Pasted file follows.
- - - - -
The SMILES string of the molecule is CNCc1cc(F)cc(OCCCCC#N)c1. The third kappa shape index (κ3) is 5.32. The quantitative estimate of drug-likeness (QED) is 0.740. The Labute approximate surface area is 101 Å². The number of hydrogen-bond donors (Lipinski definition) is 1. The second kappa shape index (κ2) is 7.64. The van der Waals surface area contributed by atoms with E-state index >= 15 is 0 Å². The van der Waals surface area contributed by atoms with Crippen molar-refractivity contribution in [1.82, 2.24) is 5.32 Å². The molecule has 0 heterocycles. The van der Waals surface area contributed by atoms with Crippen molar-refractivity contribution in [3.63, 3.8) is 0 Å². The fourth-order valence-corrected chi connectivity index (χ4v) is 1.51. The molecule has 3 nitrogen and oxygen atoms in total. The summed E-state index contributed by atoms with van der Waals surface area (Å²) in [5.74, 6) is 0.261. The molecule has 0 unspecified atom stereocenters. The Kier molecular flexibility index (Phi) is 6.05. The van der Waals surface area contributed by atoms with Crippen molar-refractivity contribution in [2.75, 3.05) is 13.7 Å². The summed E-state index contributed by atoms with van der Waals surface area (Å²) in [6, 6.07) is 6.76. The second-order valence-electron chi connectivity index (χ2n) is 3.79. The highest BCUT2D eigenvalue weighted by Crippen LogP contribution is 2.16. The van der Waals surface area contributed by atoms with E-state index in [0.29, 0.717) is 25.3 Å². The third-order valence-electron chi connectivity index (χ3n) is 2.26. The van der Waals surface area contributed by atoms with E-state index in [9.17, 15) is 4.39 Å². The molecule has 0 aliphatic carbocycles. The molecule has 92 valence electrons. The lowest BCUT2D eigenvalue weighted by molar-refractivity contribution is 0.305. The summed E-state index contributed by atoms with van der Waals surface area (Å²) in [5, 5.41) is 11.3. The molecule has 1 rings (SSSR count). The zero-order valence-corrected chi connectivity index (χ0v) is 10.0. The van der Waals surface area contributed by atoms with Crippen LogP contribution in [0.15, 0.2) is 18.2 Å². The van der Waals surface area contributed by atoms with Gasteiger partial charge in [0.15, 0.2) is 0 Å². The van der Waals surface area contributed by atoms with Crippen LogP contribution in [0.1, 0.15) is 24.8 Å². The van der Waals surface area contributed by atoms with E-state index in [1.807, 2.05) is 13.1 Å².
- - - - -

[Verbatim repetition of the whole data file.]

The SMILES string of the molecule is CNCc1cc(F)cc(OCCCCC#N)c1. The third kappa shape index (κ3) is 5.32. The quantitative estimate of drug-likeness (QED) is 0.740. The Labute approximate surface area is 101 Å². The number of hydrogen-bond donors (Lipinski definition) is 1. The second kappa shape index (κ2) is 7.64. The van der Waals surface area contributed by atoms with E-state index >= 15 is 0 Å². The van der Waals surface area contributed by atoms with Crippen molar-refractivity contribution in [1.82, 2.24) is 5.32 Å². The molecule has 0 heterocycles. The van der Waals surface area contributed by atoms with Crippen molar-refractivity contribution in [3.63, 3.8) is 0 Å². The fourth-order valence-corrected chi connectivity index (χ4v) is 1.51. The molecule has 3 nitrogen and oxygen atoms in total. The summed E-state index contributed by atoms with van der Waals surface area (Å²) in [5.74, 6) is 0.261. The molecule has 0 unspecified atom stereocenters. The Kier molecular flexibility index (Phi) is 6.05. The van der Waals surface area contributed by atoms with Crippen molar-refractivity contribution in [2.75, 3.05) is 13.7 Å². The summed E-state index contributed by atoms with van der Waals surface area (Å²) in [6, 6.07) is 6.76. The second-order valence-electron chi connectivity index (χ2n) is 3.79. The highest BCUT2D eigenvalue weighted by Crippen LogP contribution is 2.16. The van der Waals surface area contributed by atoms with E-state index in [0.29, 0.717) is 25.3 Å². The third-order valence-electron chi connectivity index (χ3n) is 2.26. The van der Waals surface area contributed by atoms with E-state index in [9.17, 15) is 4.39 Å². The molecule has 0 aliphatic carbocycles. The molecule has 92 valence electrons. The lowest BCUT2D eigenvalue weighted by molar-refractivity contribution is 0.305. The summed E-state index contributed by atoms with van der Waals surface area (Å²) in [5, 5.41) is 11.3. The molecule has 1 rings (SSSR count). The zero-order valence-corrected chi connectivity index (χ0v) is 10.0. The van der Waals surface area contributed by atoms with Crippen LogP contribution in [0.15, 0.2) is 18.2 Å². The van der Waals surface area contributed by atoms with Gasteiger partial charge in [0.15, 0.2) is 0 Å². The van der Waals surface area contributed by atoms with Crippen LogP contribution in [0.1, 0.15) is 24.8 Å². The van der Waals surface area contributed by atoms with E-state index in [1.807, 2.05) is 13.1 Å².